MARINE CORPS BASE CAMP LEJEUNE, N.C. --
Retired service members, active-duty supporters and families gathered for the annual Retiree Appreciation Day event at Marston Pavilion aboard Marine Corps Base Camp Lejeune, Saturday.
If one were to walk behind the retirees at this event, it would be difficult to guess their age. Many of them displayed a strong posture, projecting a sense of pride and confidence that has resonated and grown from the moment they decided to serve their country.
The event was a way to give back to the retirees for all that they have done.
“We have a large retiree community,” said Col. Daniel Lecce, commanding officer of MCB Camp Lejeune. “The base is very much connected to its retiree community and we need to support them.”
The retirees were updated by Lecce on construction, development of facilities and programs aboard the base.
“The event was very informative,” said Ralph Garcia, retired major and Rolling Thunder’s Chapter NC-5 chairman in Jacksonville. “It keeps the retired community (well informed) of what's going on aboard the base and our community. Colonel Lecce is a gifted speaker, he gets his point across and he makes sure that you understand everything he talks about.”
Navy Capt. Anne Swap, executive officer of Naval Hospital Camp Lejeune, MCB Camp Lejeune, provided additional updates on construction projects at the hospital. She also spoke to the retirees about their concerns in an open discussion. She answered questions and took note of suggestions or ideas that could be used to address the issues.
The open exchange of ideas and information between the NHCL health care providers and beneficiaries demonstrated how the hospital values their relationship, but NHCL took it a step further to show their appreciation by providing the Health and Information Fair.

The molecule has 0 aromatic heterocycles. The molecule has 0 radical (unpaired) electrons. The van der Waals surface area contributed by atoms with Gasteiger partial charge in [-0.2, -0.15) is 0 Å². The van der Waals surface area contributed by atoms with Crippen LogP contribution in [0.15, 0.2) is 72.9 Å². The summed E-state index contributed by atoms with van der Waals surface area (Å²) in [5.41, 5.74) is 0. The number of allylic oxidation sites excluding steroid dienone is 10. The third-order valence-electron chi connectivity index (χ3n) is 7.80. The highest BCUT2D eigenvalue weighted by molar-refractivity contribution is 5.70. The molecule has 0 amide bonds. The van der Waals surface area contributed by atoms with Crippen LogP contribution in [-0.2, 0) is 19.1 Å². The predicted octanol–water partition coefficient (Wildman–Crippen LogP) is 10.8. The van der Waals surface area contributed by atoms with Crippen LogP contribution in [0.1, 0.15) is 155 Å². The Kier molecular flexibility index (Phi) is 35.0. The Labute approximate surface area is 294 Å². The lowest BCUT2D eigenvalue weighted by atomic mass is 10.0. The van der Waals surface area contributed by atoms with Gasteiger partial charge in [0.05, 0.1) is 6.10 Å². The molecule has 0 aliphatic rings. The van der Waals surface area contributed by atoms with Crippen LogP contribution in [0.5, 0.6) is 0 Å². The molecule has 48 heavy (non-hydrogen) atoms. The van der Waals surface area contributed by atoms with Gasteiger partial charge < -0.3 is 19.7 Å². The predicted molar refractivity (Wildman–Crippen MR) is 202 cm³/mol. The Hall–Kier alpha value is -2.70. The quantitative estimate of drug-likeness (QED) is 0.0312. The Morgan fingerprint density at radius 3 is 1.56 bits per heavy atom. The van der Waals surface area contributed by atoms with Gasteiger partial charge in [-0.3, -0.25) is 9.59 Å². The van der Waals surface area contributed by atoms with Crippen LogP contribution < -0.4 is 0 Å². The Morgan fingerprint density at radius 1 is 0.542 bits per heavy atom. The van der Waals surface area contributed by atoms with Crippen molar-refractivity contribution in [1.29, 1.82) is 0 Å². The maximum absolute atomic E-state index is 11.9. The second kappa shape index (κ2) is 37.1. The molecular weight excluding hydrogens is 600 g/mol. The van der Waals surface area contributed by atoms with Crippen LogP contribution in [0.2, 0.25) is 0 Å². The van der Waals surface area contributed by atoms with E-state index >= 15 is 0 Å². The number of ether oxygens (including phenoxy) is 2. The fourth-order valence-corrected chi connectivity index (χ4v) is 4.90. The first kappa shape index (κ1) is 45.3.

“This is a great opportunity to provide health screening for our retired service members,” James Askins, department head of Health Promotions and Wellness with NHCL. “It's a way for us to help bring awareness and provide information and services to help them manage their health.”
Retirees and patrons spoke with medical physicians and received handouts to increase awareness and promote healthy living. Those in attendance had a chance to get influenza shots and blood pressure checks. There were also mobile vans stationed outside that provided hearing tests, skin cancer screenings and dental exams for cancer.
"I think it's great," said Lecce. "You can get a flu shot, check your feet and (check for) diabetes. It's sort of a one stop-shop for all of their medical screenings and check-ups.”
Garcia said a lot of retirees still work, so finding the time to stay up-to-date with medical appointments and examinations can be difficult. This event is an opportunity for follow-up on anything missed, added Garcia.
According to Askins, each year these screenings result in the discovery of a cancer or the early stages of diseases.
“Whenever you can find a disease process early the chances of a cure or managing the disease is so much greater,” said Askins. “It makes a difference between the longevity and the quality of life.”
Many of the retirees seemed younger than they looked. Their youthful attitudes fashioned a comforting atmosphere. Events such as this promote the physical aspects to living healthy, but do more by creating a positive frame of mind.
“How are you this morning?” asked a young Marine who attended the event.
“I can't complain - it wouldn't do me any good,” replied a retiree with high spirits and a smile.
Those from the older generations are often well-equipped with stories and sound bites, which can provide wise and humorous lessons. This event united patrons of all ages, similar to the cake-cutting ceremony during the Marine Corps Birthday, signifying the importance of one’s history and the role it plays in creating a better future.
“I think that the appreciation is necessary,” said Swap. “They came before us. They laid the legacy that got us where we are today, and this is why we have our benefits. They taught us how to be, and they continue to be advocates for active-duty service members and their families. We appreciate everything that they do and this is why we're here today.”